Mon | Nov 11, 2019

2015/16 Budget going for growth

Published:Thursday | February 19, 2015 | 12:00 AMDaraine Luton
Financial Secretary Devon Rowe

With the 2015-2016 Budget being presented today at the ceremonial opening of Parliament, Financial Secretary Devon Rowe revealed the Budget will continue to focus on growth.

"Given the limited fiscal envelope that we have, we are seeking to keep focus on efficiency in public expenditure. We are also seeking to align expenditures in keeping with those areas that will contribute to growth," Rowe revealed to The Gleaner.

Rowe promised a Budget that is "consistent with the medium term fiscal arrangements".

"We are staying true to seeking to have the social sector protected so that the most vulnerable in the society are protected as best as we can. We are seeking to reduce debt [and] keep the public sector out of the market-place as far is possible, so that resources can remain there for private activity that can store economic growth and development," he said.

While the growth agenda is nothing new for the Government, Rowe admitted that the Ministry of Finance was working to improve those efforts this year. One such way is the use of the public-sector investment programme.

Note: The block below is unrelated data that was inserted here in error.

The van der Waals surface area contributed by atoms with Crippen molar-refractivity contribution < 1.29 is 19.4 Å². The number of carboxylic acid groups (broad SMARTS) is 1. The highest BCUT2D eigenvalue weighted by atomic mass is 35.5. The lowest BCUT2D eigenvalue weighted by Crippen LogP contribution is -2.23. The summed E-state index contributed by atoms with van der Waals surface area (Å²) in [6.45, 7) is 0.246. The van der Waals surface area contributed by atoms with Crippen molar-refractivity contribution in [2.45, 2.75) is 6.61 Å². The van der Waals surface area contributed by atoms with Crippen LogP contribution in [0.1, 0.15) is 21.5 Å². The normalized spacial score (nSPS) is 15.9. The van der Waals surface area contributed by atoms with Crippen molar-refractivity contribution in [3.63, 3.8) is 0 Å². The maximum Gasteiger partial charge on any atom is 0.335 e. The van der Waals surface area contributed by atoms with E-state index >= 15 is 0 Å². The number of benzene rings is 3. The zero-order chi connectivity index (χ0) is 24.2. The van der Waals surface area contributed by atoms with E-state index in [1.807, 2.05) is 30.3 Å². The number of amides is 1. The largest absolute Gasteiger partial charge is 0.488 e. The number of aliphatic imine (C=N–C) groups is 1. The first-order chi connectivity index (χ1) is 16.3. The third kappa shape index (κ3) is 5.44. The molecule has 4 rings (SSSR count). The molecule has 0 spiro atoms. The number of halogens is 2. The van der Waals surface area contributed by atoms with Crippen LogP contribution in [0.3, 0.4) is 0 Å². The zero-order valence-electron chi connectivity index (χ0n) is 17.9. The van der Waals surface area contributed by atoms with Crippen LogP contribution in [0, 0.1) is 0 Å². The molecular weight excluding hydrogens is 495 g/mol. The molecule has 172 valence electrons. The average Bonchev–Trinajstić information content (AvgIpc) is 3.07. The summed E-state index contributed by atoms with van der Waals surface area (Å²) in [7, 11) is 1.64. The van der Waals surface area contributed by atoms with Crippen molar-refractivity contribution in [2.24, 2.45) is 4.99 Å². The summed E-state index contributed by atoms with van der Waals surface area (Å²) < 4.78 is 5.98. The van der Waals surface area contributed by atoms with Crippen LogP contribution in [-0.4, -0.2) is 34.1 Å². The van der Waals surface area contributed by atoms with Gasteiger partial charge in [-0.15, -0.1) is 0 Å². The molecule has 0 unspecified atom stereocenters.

"That public-sector investment programme is driven by policy objectives. It gives us the opportunity to align more closely with the growth objective," Rowe said.




Finance Minister Dr Peter Phillips last month announced plans to present the new Budget in February instead of April. This, he said, was part of the ministry's plan to have more meaningful discussions about how to finance the Budget.

Because of this timeline adjustment, the Budget call was sent out last September, which was earlier than usual. This, Rowe said, required multiple changes within the ministry, all aimed at meeting the new deadline.

One such change that is reflected in the new Budget is that estimates are being used instead of actual figures for the end of the 2014-2015 fiscal year. But Rowe said that the ministry was careful in representing those figures.

"We have to be relatively careful when we represent [these figures] because we don't want to be using estimates that could mislead anyone, one way or the other."

The financial secretary said discussions were still under way regarding public-sector wage increases, but said he could not comment further on the matter.